- Allusive and Hieratic
156 Pages; Print, $21.95
Language at its richest, most allusive, and most hieratic can be found in Pierced by Night-Colored Threads by Dean Kostos, the latest of his six books of poems. The Egyptian god of writing, Thoth, is invoked at the start of "Named a Name like Thought," a poem which encapsulates the progress of written languages and ends with Thoth, who "navigates // the ghost-oceans of / cyberspace." Readers may remember that James Joyce also invokes Thoth at the end of A Portrait of the Artist as a Young Man (1916).
Encyclopedic reading lies behind many of the poems in this book. Poems mention Emily Dickinson (seen floating downriver in a barge-like bed in the very first poem), Walt Whitman (with special reference to "The Wound Dresser"), Geoffrey Chaucer, Pablo Neruda, Arshile Gorky, and especially Carl Jung (many poems describe pages from his dream books).
There are ekphrastic poems here like "Painted with a Razor Blade" about Arshile Gorky's portraits of himself as a child with his mother who died as a result of the desperate flight of the family to Russia during the Armenian massacre by the Turks. He had only one photograph of the two of them. Another ekphrastic poem is "The Penitent Magdalen, a Tree" about Donatello's astoundingly gaunt woodcarving of Mary Magdalene in the museum of the Duomo in Florence: "He carved / me ragged: My / wooden gown hangs jagged / on my frame."
Surrealistic drawings are the subjects of "View from the Country of Setting Sun" and "Otherwhere." In "Rosario" Kostos describes a David Janssen portrait as "illuminating what is not—the way Vedas / describe the Divine" ending with a guess that "it's the lid of a reliquary / into which missing features—like Saint Lucy's eyes, / proferred to the brute she refused to wed—glisten / on a platter: sinister jewels."
The many descriptive poems about Tarot cards are also ekphrastic. An example would be "The Lovers: Card VI":
Instead of breathing paradise's perfume, Eden'shapless pair waits before a tree—Eve's features smudged.
Instead of bearing apples, her tree sprouts an eye,a tongue, a finger flickeringfrom its branches. Warning.
Instead of tempting Eve to tempt Adam,the slandered serpentribbons the trunk.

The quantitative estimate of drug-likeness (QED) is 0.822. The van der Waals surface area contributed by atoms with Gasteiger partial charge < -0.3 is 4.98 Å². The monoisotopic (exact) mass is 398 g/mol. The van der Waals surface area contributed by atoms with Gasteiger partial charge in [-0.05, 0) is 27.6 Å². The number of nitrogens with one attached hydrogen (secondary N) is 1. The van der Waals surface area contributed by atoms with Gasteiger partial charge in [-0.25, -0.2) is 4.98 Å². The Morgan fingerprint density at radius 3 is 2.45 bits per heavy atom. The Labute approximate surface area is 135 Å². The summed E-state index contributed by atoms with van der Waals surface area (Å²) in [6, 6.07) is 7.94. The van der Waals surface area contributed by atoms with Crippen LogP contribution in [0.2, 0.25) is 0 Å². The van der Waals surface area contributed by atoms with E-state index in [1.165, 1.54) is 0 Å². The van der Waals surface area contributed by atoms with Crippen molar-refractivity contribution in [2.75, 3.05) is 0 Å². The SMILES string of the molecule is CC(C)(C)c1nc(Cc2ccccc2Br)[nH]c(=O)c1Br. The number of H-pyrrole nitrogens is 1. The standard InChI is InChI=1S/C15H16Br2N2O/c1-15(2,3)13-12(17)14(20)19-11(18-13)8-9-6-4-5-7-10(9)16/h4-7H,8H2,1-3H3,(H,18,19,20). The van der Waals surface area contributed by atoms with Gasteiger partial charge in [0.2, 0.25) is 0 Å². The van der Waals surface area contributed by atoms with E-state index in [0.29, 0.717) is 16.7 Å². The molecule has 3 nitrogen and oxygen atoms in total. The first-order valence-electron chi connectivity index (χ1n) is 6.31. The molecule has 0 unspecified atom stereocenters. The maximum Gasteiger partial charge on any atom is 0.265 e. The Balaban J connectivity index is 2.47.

Instead of reaching for an apple, Adamguards his own tree,leaves bursting into flame.
Instead of crumbling, it becomes a candelabrum.Summoned by prayer, Raphael, angelof air, wears the sun as halo.
Instead of blowing out the flames, he presseslips to a fiery trumpet. Musicdoesn't pour from its bell.
Instead, it exhales molten glass, fusingthe couple's handsin a fragile & tentative love.
I believe the real core of this book, its pulsing heart, to be the imaginary correspondence between Alan Turing, the mathematician who solved the Nazi Enigma Machine, and Jung. These letters are sonnets, five in all, and a long poem, "Messages from the Unseen World: Imagined Lost Writings of Alan Turing." In the earlier sonnets, Jung and Turing compare their interests and disciplines, while, in the fifth, Turing explains his suicide by cyanide-poisoned apple as a way to escape the testosterone shots mandated by a homophobic British government. He likens himself to Snow White, also sent into death by a poisoned apple, who "eventually / recognizes her powers & reclaims / the Prince."
It is interesting to me that Kostos is working a vein of poetry we haven't seen since John Keats and Percy Shelley or, more recently, Hart Crane. He is not "confessing" the private truths of his childhood (except in the villanelle "On a Retrieved Cassette" in which he listens to a recording of his father's voice). He is not addressing present and former lovers or even describing his daily life, as Elizabeth Bishop often did when she lived in Brazil. We don't learn his family history as we might in a Robert Lowell poem.
There is a theatrical aspect to this work, of the quality of masks...